Tuesday, April 24, 2012

Another look at DND's faulty cost estimates with the F-35

Back so long ago in 2010, the DND was confident of their position of replacing the CF-18 Hornets with a great and risky unknown F-35. This is possible when you bury figures and use talking points from the seller of the aircraft.

Consider this collection of bizarre thinking:

Defence Minister Peter MacKay last month told the House of Commons defence committee that the air force expected to spend $250 million a year — or about $5 billion over 20 years — on the maintenance deal. That's lower than some of the federal government's initial projections, and is what the air force currently spends to keep the existing fleet of CF-18s in the air.

Officials within the department say they expect to achieve savings because the stealth fighters' support arrangement will see all countries pool spare parts.

"We hope it is more efficient because you can leverage the global supply chain of 3,000 fighters in nine countries," said the official.

"Instead of (us) having to buy 10 sets of extra sets of spare landing gear, (we) can have one set and the global pool has nine and (we) get when (we) need it, but if (we) never need it (we) don't actually have to buy it."

What 3000 fighters?

What nine countries?

Unfortunately, the F-35 is so immature that few know what parts on it will break and at what intervals.

Cost per hour for the F-35 is unlikely to be that of a classic Hornet. They are around $18,000 per flying hour give or take. The F-35 (according to U.S. Navy figures and others) is about $30,000 per flying hour. Probably even more.

At $30,000 per flying hour, MacKay's figures give us about 128 hours per F-35 per year. This is unrealistic. A pilot probably needs 180 flying hours per year as a minimum. Simulators can only do so much. The F-35 (if its capability is to be believed) will be flying longer missions than a Hornet. So add some more there.

Then, all that, only gets you one pilot per jet.

Why are higher pilot numbers to airframes needed? Because of fatigue of sustained flying ops in wartime. Even to sustain real-world operations for a few days requires 2 pilots per jet. 3 per jet for a long war would be better.

Canada has trouble meeting its one pilot per jet numbers. So, maybe, if one wants to park those gold-plated and defective F-35s alot, 128 hours per jet might happen. This cascades. Because with such an overly expensive capability, even if you have a proper number of pilots, the taxpayer can't afford to train two pilots per jet let alone one.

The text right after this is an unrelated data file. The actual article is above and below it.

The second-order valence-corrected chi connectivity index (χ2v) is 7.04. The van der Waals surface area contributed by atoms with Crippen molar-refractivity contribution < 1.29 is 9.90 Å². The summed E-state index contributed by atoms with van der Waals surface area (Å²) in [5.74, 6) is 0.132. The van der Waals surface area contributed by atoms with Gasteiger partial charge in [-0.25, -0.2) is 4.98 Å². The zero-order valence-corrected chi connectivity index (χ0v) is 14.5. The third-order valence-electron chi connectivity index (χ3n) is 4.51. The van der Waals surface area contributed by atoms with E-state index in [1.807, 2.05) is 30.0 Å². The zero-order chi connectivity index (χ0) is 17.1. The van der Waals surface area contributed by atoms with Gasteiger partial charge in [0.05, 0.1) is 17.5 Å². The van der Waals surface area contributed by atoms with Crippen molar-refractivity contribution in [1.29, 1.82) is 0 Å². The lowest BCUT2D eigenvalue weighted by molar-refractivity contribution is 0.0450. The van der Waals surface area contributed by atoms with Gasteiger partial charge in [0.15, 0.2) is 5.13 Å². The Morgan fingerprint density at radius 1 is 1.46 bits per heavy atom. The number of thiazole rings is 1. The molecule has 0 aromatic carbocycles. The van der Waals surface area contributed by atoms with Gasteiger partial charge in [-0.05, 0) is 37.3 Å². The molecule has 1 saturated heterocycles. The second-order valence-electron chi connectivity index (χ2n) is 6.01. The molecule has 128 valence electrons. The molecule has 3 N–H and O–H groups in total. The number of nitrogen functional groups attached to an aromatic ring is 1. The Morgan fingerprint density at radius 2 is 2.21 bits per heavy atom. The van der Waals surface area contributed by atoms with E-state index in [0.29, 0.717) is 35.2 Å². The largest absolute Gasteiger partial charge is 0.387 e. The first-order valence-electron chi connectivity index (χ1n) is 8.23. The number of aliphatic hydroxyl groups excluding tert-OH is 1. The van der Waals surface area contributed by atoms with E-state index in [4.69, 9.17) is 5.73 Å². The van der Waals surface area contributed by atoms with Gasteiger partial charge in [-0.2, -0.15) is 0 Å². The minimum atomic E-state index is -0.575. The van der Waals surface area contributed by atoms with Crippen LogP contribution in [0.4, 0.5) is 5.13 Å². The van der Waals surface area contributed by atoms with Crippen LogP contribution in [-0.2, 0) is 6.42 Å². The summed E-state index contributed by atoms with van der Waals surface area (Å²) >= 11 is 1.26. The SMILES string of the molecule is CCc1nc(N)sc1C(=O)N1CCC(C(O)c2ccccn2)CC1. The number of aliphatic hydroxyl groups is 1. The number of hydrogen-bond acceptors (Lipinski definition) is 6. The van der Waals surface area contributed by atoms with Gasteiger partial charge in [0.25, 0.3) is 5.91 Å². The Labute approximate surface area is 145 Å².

Yes it should be written. 2 pilots per each jet. 2 pilots x 180 hours per year = 360 hours per jet per year.

Oh, and $65M, $70M or $75M to procure each jet has zero hope of ever happening.

The DND really goofed the CF-18 replacement.

All the sudden, anything else for a CF-18 replacement is starting to look good.


2 comments:

Anonymous said...

The way I see it, the whole 30-40 yr -- whatever-it-is -- support and operational cost portion of the Life Cycle Cost is unfortunately stealing too much of the focus and discussion.

The F-35's LCC is so impossible to nail down at this point, it's truly not worth really nickling and diming over, or even shooting from the hip speculating about. It's complete guess work with simply no way to accurately know how much the total bill will be in the end.

What should be the focus in my opinion is merely the Gross Weapon System cost + initial spares. This expense is much easier to estimate and is relative to the actual procurement cost compared to all other alternative options.

From the Unit Gross weapon system cost, one can then better extrapolate a longer-term best guess on how expensive it will be to sustain the jet. That is, the more complex, high-tech, original, stealthy and expensive the full procurement cost per unit is, the more expensive in relative terms it will be to maintain and operate the jet over the life cycle.

That should be the priority... ie examine the actual Gross weapon system cost + initial spares required upfront and then secondarily take that cost to better estimate the LCC in relative terms.

Anonymous said...

And as a p.s.

with FY14 F-35A unit weapon system cost probably coming in around the $170m mark (not including initial spares), give or take... it's not looking too pretty for the LCC compared to original estimates.